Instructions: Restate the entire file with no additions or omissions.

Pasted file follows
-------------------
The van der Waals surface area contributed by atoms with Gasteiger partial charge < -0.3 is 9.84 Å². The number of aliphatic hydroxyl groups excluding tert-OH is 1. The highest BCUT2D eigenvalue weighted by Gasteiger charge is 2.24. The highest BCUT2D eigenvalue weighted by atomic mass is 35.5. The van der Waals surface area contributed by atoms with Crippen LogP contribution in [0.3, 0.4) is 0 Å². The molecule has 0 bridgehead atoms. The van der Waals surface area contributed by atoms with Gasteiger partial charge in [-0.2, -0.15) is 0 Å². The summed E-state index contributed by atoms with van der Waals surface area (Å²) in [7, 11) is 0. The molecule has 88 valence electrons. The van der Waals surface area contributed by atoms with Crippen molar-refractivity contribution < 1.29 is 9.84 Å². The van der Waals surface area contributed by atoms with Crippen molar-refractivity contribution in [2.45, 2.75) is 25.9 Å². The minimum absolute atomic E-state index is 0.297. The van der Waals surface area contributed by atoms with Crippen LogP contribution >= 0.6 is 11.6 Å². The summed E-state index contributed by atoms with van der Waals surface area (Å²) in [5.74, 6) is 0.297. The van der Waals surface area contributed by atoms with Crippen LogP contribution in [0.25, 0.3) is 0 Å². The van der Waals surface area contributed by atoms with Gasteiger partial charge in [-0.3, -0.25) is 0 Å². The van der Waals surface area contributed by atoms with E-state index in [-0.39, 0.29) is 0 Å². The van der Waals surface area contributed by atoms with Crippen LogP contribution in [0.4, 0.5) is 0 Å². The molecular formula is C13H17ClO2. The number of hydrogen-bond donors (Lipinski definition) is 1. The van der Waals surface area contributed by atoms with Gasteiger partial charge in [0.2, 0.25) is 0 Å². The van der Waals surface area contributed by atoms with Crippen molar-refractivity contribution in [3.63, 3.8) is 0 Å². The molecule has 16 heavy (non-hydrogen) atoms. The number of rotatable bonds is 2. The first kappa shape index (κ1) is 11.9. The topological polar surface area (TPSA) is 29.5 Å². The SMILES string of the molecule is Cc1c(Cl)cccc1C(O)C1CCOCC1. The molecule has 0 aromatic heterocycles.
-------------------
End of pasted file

The van der Waals surface area contributed by atoms with Gasteiger partial charge < -0.3 is 9.84 Å². The number of aliphatic hydroxyl groups excluding tert-OH is 1. The highest BCUT2D eigenvalue weighted by Gasteiger charge is 2.24. The highest BCUT2D eigenvalue weighted by atomic mass is 35.5. The van der Waals surface area contributed by atoms with Crippen LogP contribution in [0.3, 0.4) is 0 Å². The molecule has 0 bridgehead atoms. The van der Waals surface area contributed by atoms with Gasteiger partial charge in [-0.2, -0.15) is 0 Å². The summed E-state index contributed by atoms with van der Waals surface area (Å²) in [7, 11) is 0. The molecule has 88 valence electrons. The van der Waals surface area contributed by atoms with Crippen molar-refractivity contribution < 1.29 is 9.84 Å². The van der Waals surface area contributed by atoms with Crippen molar-refractivity contribution in [2.45, 2.75) is 25.9 Å². The minimum absolute atomic E-state index is 0.297. The van der Waals surface area contributed by atoms with Crippen LogP contribution >= 0.6 is 11.6 Å². The summed E-state index contributed by atoms with van der Waals surface area (Å²) in [5.74, 6) is 0.297. The van der Waals surface area contributed by atoms with Crippen LogP contribution in [0.25, 0.3) is 0 Å². The van der Waals surface area contributed by atoms with Gasteiger partial charge in [-0.3, -0.25) is 0 Å². The van der Waals surface area contributed by atoms with E-state index in [-0.39, 0.29) is 0 Å². The van der Waals surface area contributed by atoms with Crippen LogP contribution in [0.4, 0.5) is 0 Å². The molecular formula is C13H17ClO2. The number of hydrogen-bond donors (Lipinski definition) is 1. The van der Waals surface area contributed by atoms with Gasteiger partial charge in [0.2, 0.25) is 0 Å². The van der Waals surface area contributed by atoms with Crippen molar-refractivity contribution in [3.63, 3.8) is 0 Å². The molecule has 16 heavy (non-hydrogen) atoms. The number of rotatable bonds is 2. The first kappa shape index (κ1) is 11.9. The topological polar surface area (TPSA) is 29.5 Å². The SMILES string of the molecule is Cc1c(Cl)cccc1C(O)C1CCOCC1. The molecule has 0 aromatic heterocycles.